Sunday Times alleges Britain's MI6 played role in Gadhaffi assassination attempt

A front-page story in the Sunday Times of February 13 alleges that the British government and secret services played a role in a 1996 plot to assassinate Colonel Muammar Gadhaffi of Libya. The London-based Times quotes extensively from a document published on a Yahoo Internet site which reveals that in November 1995 links were established between one of the prospective assassins and “HMG”—Her Majesty's government.

David Shayler, the former MI6 operative who became a whistle-blower, first leaked details in August 1998 of a bungled assassination attempt involving the British secret services, in which several innocent bystanders were killed. Shayler said he was told that MI6 had paid about £100,000 in instalments to an agent code-named Tunworth to help purchase Jeeps and weapons. Later, at a meeting in room 470 of Thames House, MI5's London headquarters, Shayler said he was told that the attack had failed.

Accounts published in Arab newspapers at the time confirmed that an attempt to assassinate Gadhaffi had taken place. Al-Hayat, the London-based Arab newspaper, reported that rebels had attacked Gadhaffi's motorcade near the city of Sirte in February 1996. Several bystanders were said to have been killed. Gadhaffi claimed to have proof of the plot. “Britain was behind the campaign of assassination. There is evidence and when the time comes we will bring it forward,” he said.

Shayler's claims were categorically denied by the Foreign Office and Robin Cook, the British Foreign Secretary, who called it “pure fantasy”. But British intelligence actually knew of the 1996 assassination attempt at least two months in advance. A member of the assassination squad had given detailed intelligence to his MI6 handler, in the expectation that they would receive help from Britain.

The four-page document cited by the Sunday Times carries a coded header that appears to confirm its authenticity. Its title is “Libya: plans to overthrow Gadhaffi in early 1996 are well advanced”. It gives details of “plans in which he was involved to overthrow Colonel Gadhaffi” and says that “other plotters were aware of his contact with HMG, but did not entirely approve of it”.

The report continues: “The coup was scheduled to start at around the time of the next General People's Congress on February 14, 1996. Coup will start with unrest in Tripoli, Misratah and Benghazi. [Previous] attempt to assassinate Gadhaffi in August [1995] thwarted by security police.”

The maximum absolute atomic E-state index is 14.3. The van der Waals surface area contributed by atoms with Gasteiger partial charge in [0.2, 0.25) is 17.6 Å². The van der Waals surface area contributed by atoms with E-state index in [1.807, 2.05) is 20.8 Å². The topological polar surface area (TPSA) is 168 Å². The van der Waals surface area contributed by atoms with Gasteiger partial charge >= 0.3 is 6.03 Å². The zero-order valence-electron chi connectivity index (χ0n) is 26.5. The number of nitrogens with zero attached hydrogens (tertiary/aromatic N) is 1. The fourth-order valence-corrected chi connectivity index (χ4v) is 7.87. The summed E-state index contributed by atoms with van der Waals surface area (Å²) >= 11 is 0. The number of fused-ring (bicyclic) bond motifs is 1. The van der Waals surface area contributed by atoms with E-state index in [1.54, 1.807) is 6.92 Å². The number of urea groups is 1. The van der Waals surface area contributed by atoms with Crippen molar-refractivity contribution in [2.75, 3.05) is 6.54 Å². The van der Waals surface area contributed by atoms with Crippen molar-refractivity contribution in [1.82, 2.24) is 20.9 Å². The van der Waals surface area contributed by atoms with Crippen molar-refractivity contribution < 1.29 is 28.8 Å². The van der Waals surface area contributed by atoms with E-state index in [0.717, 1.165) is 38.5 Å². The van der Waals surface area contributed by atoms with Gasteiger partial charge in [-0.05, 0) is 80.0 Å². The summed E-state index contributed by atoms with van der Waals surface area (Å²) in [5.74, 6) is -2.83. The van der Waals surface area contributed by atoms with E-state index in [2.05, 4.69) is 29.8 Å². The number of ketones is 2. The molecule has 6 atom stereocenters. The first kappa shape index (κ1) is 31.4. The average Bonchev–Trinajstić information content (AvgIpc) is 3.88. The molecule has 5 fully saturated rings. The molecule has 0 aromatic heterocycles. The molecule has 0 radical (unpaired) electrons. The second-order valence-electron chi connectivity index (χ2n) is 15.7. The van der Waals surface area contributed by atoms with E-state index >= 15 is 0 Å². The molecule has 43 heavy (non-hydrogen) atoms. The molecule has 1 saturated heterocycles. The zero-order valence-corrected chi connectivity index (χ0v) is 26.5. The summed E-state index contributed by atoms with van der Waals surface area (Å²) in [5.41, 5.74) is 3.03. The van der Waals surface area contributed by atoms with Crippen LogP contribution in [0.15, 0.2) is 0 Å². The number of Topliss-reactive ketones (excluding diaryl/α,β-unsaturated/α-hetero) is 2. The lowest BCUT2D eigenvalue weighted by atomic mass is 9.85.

The report gives a list of Libyan installations that were to be attacked and describes supporters in Libya's principal cities and their occupations. The start of the coup was to be signalled through coded messages on television and radio.

The source told his MI6 handler that the “plotters would have cars similar to those in Gadhaffi's security entourage with fake security number plates. They would infiltrate themselves into the entourage in order to kill or arrest Gadhaffi.”

“One group of military personnel were being trained in the desert area near Kufra for the role of attacking Gadhaffi and his entourage," the report says. "The aim was to attack Gadhaffi after the GPC [General People's Congress], but before he had returned to Sirte. One officer and 20 men were being trained for this attack.” The source describes contacts between the plotters and the Algerian and Tunisian governments, and with Islamic terrorists.

When Robin Cook was interviewed at the time on BBC's “Breakfast with Frost” current affairs programme, he insisted that MI6 had no interest in such a plot. “I am perfectly satisfied that the SIS [Secret Intelligence Service] never put forward any such proposal for an assassination attempt, nor have I seen anything in the 15 months that I have been in the job which would suggest that the SIS has had any interest, any role or any experience over the recent decades of any such escapade,” Cook said.

The release of the MI6 report is highly embarrassing for Cook, since it was passed to senior Foreign Office officials at the time. The Foreign Secretary is now being asked whether these officials deliberately kept it from him, or whether he was lying when he denied any link. The leak is clearly timed to exert maximum pressure on the Foreign Office at a time when a new Libyan ambassador is about to be welcomed to London.

Coming as it does from a source within the security establishment, the leaked report sheds further light on high-level splits within the British ruling class over issues of foreign policy. The underlying concern seems to be the relative importance given to British ties to the US as against its ties to its European neighbours. The US made no attempt to hide its displeasure at the recent British decision to go against the previous line that Libya was a terrorist “rogue state” by re-establishing full diplomatic links. The US has refused to repeal the “Iran-Libya Sanctions Act”, under which those trading with the Libyan regime can be subjected to punitive measures.

It would appear that there are those within British ruling circles who would like to forestall the rapprochement with Libya by highlighting the unresolved differences between the two countries. The latest incident follows hard on the heels of another embarrassing leak that Britain had held up and then impounded a shipment of arms said to be bound for Libya, and then kept the affair secret so as not to disturb the restoration of diplomatic links.